Extreme measures

The Times on Trump’s lie about “executing babies”:


“The baby is born. The mother meets with the doctor. They take care of the baby. They wrap the baby beautifully. And then the doctor and the mother determine whether or not they will execute the baby.”

President Trump revived on Saturday night what is fast becoming a standard, and inaccurate, refrain about doctors “executing babies.” During a more than hourlong speech at a rally in Green Bay, Wis., Mr. Trump admonished the Democratic governor, Tony Evers, for vetoing a Republican bill that could send doctors to prison for life if they fail to give medical care to children born alive after a failed abortion attempt.

“Children”? That’s forced-pregnancy vocabulary. It’s an embryo or an infant; it’s not a child.

The comments are the latest in a long string of incendiary statements from the president on abortion.

He wrote in January on Twitter that Democrats had become the “Party of late term abortion” when efforts to expand abortion rights in Virginia and New York gained national attention. About a week later, in his State of the Union address, he falsely said New York’s law would allow “a baby to be ripped from the mother’s womb moments before birth.” And in February he responded to the blocking of a federal measure similar to the Wisconsin bill by tweeting that Democrats “don’t mind executing babies AFTER birth.”

It’s because he’s so vibrant.

The Times has fact-checked before and pointed out that late-term abortions are very rare.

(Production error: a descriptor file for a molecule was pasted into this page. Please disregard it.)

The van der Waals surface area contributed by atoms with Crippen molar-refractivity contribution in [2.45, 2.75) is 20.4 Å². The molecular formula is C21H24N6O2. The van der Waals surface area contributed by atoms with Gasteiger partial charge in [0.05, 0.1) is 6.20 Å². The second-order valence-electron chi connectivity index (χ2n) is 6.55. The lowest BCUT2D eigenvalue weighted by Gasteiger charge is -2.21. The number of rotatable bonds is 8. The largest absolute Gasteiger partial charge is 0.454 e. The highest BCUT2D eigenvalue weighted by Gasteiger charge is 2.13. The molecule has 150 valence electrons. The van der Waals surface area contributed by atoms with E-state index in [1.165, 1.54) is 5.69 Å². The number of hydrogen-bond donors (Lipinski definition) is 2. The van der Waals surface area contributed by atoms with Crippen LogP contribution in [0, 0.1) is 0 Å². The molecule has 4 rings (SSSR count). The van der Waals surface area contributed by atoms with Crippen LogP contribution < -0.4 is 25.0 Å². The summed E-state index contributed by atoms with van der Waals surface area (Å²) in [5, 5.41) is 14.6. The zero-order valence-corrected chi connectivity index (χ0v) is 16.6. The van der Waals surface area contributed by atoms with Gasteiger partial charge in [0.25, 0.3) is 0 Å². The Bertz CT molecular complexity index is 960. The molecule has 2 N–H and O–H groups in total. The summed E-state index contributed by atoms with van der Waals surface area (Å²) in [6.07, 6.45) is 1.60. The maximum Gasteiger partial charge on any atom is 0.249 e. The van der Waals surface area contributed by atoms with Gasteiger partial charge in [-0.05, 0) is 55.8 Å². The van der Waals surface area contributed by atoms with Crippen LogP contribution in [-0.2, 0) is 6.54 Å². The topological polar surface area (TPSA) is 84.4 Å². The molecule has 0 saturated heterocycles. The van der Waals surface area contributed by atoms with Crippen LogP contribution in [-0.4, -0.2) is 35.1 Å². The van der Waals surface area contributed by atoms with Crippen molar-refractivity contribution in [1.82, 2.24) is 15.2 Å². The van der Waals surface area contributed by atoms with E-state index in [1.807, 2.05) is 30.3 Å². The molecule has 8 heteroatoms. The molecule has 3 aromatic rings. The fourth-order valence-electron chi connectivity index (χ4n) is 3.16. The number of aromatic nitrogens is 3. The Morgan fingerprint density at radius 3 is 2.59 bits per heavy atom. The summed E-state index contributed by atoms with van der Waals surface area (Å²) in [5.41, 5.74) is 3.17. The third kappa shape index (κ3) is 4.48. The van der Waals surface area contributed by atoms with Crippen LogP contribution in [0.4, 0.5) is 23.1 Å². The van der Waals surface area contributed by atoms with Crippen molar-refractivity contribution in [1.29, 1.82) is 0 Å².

In another fact check, The Times found that infants are rarely born alive after abortion procedures:

It hardly ever happens, according to Dr. Daniel Grossman, a professor of obstetrics, gynecology and reproductive sciences at the University of California, San Francisco. He performs abortions and is a spokesman for the American College of Obstetricians and Gynecologists, where he leads a committee on health care for underserved women. Infants are hardly ever born alive after attempted abortions, though there are rare cases where an infant survives a premature birth but cannot survive without extreme attempts at resuscitation.

Moreover, The Times reported, doctors do not kill the infants who survive, although families may choose not to take extreme measures to resuscitate them:

Dr. Grossman said there were painful situations in which the fetus might be at the edge of viability and labor must be induced to save the mother’s life. For instance, a condition called pre-eclampsia, involving high blood pressure and other problems, can kill both mother and fetus, and in most cases the only treatment is to deliver the baby. If it seems unlikely that the baby will survive, the family may choose to provide just comfort care — wrapping and cuddling the baby — and allow the child to die naturally without extreme attempts at resuscitation.

Bills like the one in Wisconsin and the one that Democrats blocked in Congress in February would force doctors to resuscitate the infant, even against the family’s wishes.

Why is it that the family may decide to provide just comfort care — wrapping and cuddling the infant — and allow the infant to die naturally without extreme attempts at resuscitation? I’m guessing it’s because the odds of success are abysmal and the extreme attempts at resuscitation are a nightmare so they prefer not to put the infant through torture. Bills to take that out of the hands of families look like sheer spite.

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